Thursday, April 5, 2012


French residents in the UK find themselves as caught up in their home country’s presidential election battle as their counterparts across the channel. They can no longer look on from afar and just cast their overseas votes on polling day. They are now part of one of France’s constituencies and hence the candidates are coming knocking on their doors.

In 2008 the French Parliament passed legislation giving French citizens living abroad the right to elect their own politicians. One of the constituencies encompasses Northern Europe: included in this zone are the UK, Ireland and the Baltic States. They will elect an MP for the National Assembly elections in June. However with the presidential elections being held at the end of April, with a run-off on May 6, the candidates are also campaigning for their party leaders to be installed in the Elysee Palace.

We have already seen Nicolas Sarkozy use a press conference with British Premier David Cameron to boost his poll standings by arm-twisting his Tory counterpart in to saying nice things about him. Given their fracas at recent EU summits the words must have stuck in Cameron’s throat like a stale croissant. Sarkozy’s socialist challenger, Francois Hollande, who the opinion polls suggest will oust him from office, has also been to London in February. Officially it was a visit to see the Labour Party leader, Ed Miliband, and his team. He was shunned by Cameron but no doubt gave a Gallic shrug as his real target was the UK’s French voters.

It is not difficult to see why. Ten countries are incorporated in the Northern Europe constituency but 80 per cent of its voters are in the UK and 80 per cent again of them live in London. Hence the 102,470 voters in the UK can expect a lot of French kisses over the election period. Also the number of French people living in London is steadily increasing so this constituency is going to gather rather than decrease in importance – indeed the overall constituency has the third highest number of French residents abroad.

The Parti Socialiste’s candidate in the UK constituency is Axelle Lemaire who previously worked as a researcher for British Labour MP Denis MacShane at the House of Commons. She has been campaigning for Hollande and the PS throughout the length and breathed of her constituency and believes the anti-Sarkozy feeling in France has crossed the border.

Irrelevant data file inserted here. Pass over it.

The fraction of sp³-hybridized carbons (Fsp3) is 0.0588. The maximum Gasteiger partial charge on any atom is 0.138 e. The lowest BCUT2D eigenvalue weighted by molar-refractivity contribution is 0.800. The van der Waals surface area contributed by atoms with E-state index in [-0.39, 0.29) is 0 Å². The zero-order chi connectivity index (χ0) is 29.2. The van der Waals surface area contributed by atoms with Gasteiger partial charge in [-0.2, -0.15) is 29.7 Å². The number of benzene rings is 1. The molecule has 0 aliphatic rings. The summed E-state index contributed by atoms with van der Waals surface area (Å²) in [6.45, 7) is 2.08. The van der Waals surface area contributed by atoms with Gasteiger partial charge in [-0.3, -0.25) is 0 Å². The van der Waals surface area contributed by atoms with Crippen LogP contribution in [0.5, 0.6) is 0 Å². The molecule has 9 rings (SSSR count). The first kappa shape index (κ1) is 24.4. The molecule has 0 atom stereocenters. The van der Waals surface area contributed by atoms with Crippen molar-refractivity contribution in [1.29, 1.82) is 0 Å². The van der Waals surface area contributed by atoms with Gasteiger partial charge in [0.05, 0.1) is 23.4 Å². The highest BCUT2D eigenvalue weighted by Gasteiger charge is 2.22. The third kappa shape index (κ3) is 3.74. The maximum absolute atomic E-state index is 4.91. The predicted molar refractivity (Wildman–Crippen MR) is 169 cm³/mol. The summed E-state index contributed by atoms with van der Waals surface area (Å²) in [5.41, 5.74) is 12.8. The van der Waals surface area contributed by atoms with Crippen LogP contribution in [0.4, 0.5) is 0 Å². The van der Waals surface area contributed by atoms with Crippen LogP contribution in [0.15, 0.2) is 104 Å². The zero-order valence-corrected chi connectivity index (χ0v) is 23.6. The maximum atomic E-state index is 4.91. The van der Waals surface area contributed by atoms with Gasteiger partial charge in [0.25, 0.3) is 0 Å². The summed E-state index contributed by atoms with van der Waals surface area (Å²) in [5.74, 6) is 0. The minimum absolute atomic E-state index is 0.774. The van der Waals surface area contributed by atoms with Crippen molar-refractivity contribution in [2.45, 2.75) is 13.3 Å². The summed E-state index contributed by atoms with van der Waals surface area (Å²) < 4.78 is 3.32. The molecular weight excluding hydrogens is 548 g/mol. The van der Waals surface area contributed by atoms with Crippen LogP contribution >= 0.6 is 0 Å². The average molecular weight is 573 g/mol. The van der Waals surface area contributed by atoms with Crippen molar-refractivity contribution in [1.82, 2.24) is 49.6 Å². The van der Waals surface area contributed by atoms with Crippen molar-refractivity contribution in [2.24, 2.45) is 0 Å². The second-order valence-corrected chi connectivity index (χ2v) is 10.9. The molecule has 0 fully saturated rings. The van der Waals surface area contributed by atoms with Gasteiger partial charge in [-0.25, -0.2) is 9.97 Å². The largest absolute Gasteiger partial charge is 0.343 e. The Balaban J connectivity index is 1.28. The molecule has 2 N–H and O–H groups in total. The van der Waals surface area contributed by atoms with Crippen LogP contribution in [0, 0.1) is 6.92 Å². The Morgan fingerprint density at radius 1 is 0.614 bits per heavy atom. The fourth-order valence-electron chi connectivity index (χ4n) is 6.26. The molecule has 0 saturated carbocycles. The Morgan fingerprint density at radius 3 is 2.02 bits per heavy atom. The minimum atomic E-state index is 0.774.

Lemaire was born in Canada to a French mother and a Quebec father. She moved to France as an adolescent and studied law at l’Institut d’Etudes Politiques in Paris and King’s College in London. Aged 37 she has resided in the UK for ten years and considers London to be her home. Lemaire says: “The sense of outrage I feel about injustice and social inequality has always motivated my involvement in community life and political activism.” She adds : “The desire to make a difference, to serve others and help change society, with dynamism and integrity, is the driving force of my life” a driving force that has led her to being the PS candidate for the Northern Europe constituency.

So why should the French citizens in the UK and indeed back home vote for Hollande. Lemaire is in no doubt arguing: “Vote for François Hollande if you believe in social fairness, if you think that austerity is not the solution, if you believe that France’s human and cultural values should be defended and held dear, not insulted for political calculations. Vote for Francois Hollande if you believe in change and in the healthy renewal of French politics, after more than ten years when conservatives have been in power. Vote for Francois Hollande if you care about education and growth, his two priorities.”

Emma Reynolds is the Labour Party Shadow Minister for Europe. Like many politicians she talks the Euro talk but also can walk the walk. Indeed as she may have walked the walk first as before becoming an MP in 2010 she worked in Brussels for the Party of European Socialists as an advisor to Robin Cook. She is in no doubt over the importance a Hollande victory holds not just for France but Europe. She stated: “The victory of Francois Hollande is crucial to both the future of the European Union and the future of the left in Europe. I am hopeful this his victory will spark a revival of social democracy in Europe and that he can focus the mind of European leaders on growth rather than austerity alone.”

Who becomes France’s next president will be decided on May 6 but it may well be French voters in London who hand the keys to the Elysee to the final victor.

(The above article appeared in the London Progressive Journal on April 5 2012).

(Photograph courtesy of Axelle Lemaire)

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